Tinto In My Soul

Posted in Race Reports on Nov 11, 2019

By Jeremy Sutton-Hibbert.

“Let’s race Tinto Hill” my club runner pals said, “it’ll be fun” they said.

So we pay our small online entry fee, one of the great thing about these small club-organised hill runs is the homespun feel, the low-cost entry fee, the no need for bling medals and scratchy t-shirts of some bigger races.

A week or so later and eight members of our club meet in a muddy farm yard in Lanarkshire. People are changing at the back of cars, a small queue for the portaloo. Picking up the race numbers in the hay barn takes all of a few seconds. There’s a scary field full of turkeys all looking at us.

We cross a field to the start, begin a warm up, running up the slope of the field. There are two signs in the ground, ‘Fun Run’ and ‘Hill Race’, which cues up the predicable jokes of “which one are we doing?” But we’re not here for fun, we’re here for Type-2 Fun, the type that is fun once it is over. Or so we think.

We have our little backpacks checked – waterproof jacket, trousers, compass, map – check! And then it’s race time. Everyone assembles, a gaggle of chiselled calf muscles, rugged soled trail shoes, IronMan tattoos, and some nervous laughs.

The gun goes and we’re off. It’s 3.4km to the hill’s summit cairn as in 3.4km straight up. The first km or so and I’m running, managing to keep it going. Not so bad I think, but even when we reach the kissing gate and the slight bottleneck I take the few seconds reprieve to catch my breath rather than climb over the fence like some in a hurry.

It’s becomes relentlessly up. Running over rough stones, through slidey wet black peaty mud, across knobbly grassy tufts. You’re watching your footing, feeling your breathing, getting harder, more laborious. We’re still going up. It never stops.

And then it happens, the path becomes so steep people beginning to power walk, hands pushing down on thighs, always forwards and upwards. Even this is hard. I’m struggling. I catch glimpses of my team mates, Paul is just up in front, as long as I keep him in sight I’m ok, Becky is nearby, sometimes I pass her, sometimes she passes me. Our usual chattiness has stopped. It’s all just about moving upwards. And not having a heart attack. Still 2km to go I note. Damn. This could take a while.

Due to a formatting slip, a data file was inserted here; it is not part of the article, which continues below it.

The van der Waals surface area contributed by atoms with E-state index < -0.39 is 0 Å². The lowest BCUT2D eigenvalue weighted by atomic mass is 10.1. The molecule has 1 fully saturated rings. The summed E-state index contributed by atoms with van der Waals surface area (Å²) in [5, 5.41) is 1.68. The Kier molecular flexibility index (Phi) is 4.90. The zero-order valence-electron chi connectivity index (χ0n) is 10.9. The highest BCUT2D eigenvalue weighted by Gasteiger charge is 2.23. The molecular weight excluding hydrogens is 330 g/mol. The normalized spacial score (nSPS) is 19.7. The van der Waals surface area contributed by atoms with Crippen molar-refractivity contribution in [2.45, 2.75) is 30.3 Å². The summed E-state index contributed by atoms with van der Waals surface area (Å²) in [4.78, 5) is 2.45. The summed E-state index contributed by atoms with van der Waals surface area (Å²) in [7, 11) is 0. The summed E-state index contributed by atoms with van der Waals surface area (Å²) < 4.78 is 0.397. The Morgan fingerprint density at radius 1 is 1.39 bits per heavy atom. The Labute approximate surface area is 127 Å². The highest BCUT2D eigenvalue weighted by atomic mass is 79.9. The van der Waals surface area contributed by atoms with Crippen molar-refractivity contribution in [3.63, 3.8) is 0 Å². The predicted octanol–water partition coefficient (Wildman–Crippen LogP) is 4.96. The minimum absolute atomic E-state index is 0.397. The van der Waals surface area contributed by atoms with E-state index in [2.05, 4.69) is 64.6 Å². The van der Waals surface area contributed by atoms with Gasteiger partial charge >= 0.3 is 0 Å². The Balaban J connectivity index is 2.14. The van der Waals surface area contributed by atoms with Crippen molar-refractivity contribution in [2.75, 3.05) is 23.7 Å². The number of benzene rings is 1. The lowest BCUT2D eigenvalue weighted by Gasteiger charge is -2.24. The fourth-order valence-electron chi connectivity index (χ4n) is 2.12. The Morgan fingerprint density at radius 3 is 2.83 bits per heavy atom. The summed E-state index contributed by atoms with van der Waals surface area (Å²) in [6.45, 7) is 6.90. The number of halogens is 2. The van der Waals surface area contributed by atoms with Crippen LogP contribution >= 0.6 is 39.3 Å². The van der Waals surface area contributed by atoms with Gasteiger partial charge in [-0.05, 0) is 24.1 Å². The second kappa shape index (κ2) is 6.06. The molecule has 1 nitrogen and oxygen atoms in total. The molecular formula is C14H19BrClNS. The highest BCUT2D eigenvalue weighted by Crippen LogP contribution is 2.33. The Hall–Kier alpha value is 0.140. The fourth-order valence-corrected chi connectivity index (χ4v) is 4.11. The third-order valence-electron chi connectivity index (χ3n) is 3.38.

And then, trudging ever upwards the first runner coming down is sighted. People on the way up moving out the way, he hurtles past. “Go on mate!”, “well done!” and he’s gone. Jeez. Admirable.

I struggle upwards, Becky in front of me now, the gap widening. I take my phone out to take a photo of the scenery. I’m not gonna win the race, I can spare a few seconds to at least enjoy the scenery. We’re above some cloud now, it’s getting cooler. I can see the summit shrouded in grey wispy cotton wool.

Then I see the first Bella’s on the way down, Scott, Fred, Paul, Kristina! We’re near the summit, ascending and descending on scree pretty much. Kristina’s face as she begins her downward sprint looks nervous, pale, concentrating. I think to myself, “jeez, what is coming?”

Then I’ve levelled out, I’m at the cairn, the legs can go from a slog of a walk to a shuffle as I move up the gears. 20, 30 metres and I’m round the cairn. Now for the descent.

I’m picking up pace, my legs are moving like in a cartoon, spinning round. Gravity and momentum my new friends. Jeez, this is scary, sprinting down scree. Another 3km of this to go. I put the brakes on a little, trying to dodge sideways, back and forth, slowing down.

But this is the chance to pick up time after my hill walk on the ascent. I’m picking my foot falls, that rock here, that grassy knob there. Trying to avoid the slippy peat. The guy in front of me falls, goes over, rolls on the scree, bounces up, keeps running. “You ok mate?” I shout, fearful for myself.

But I’m gaining confidence, managing to pick it up. There’s a little trail, with a huge slope to the left, one slip and you’ll be away down the hill. Gotta be careful, but I’m legging it, flying. Enjoying it. “This is living” I think to myself in fleeting moment of lucidity between deciding where to plant my feet.

I see Becky ahead, she’s drawing closer. I’m catching her. Still choosing between rocks, or go wider on the grass, avoiding the mud. She’s 30 metres in front, 25, 20, 10. I catch her, momentum helping me. Savouring the moment, I pass, I say nothing, going too fast, but I see she sees me, and bang, she fights back. A race is on. Still a few hundred metres to the finish, but we can see it, we can taste the glory (and endless banter) of beating your training partner, your club mate and pal.

We’re legging it, she’s back beside me, ahead of me, I skirt rocks and she’s on, the gap is widening. Still hurtling. “Go on Becky”, “catch her Jeremy”, the Bella’s who have finished shout us encouragement. The finish line is close, but she’s got it. I know the race is hers. By 3 seconds.

The team assemble, all eight of us are off the hill, no injuries, beaming smiles, and adrenaline-fuelled tales reliving our perilous high-speed rollercoaster blur of descents.

A week later Scott bemoans a slow cross country run, “Still a bit of Tinto in my soul” he says. A few of the Tinto Eight smile, flashbacks to our Type-2 fun afternoon. Now, we all carry Tinto in our soul.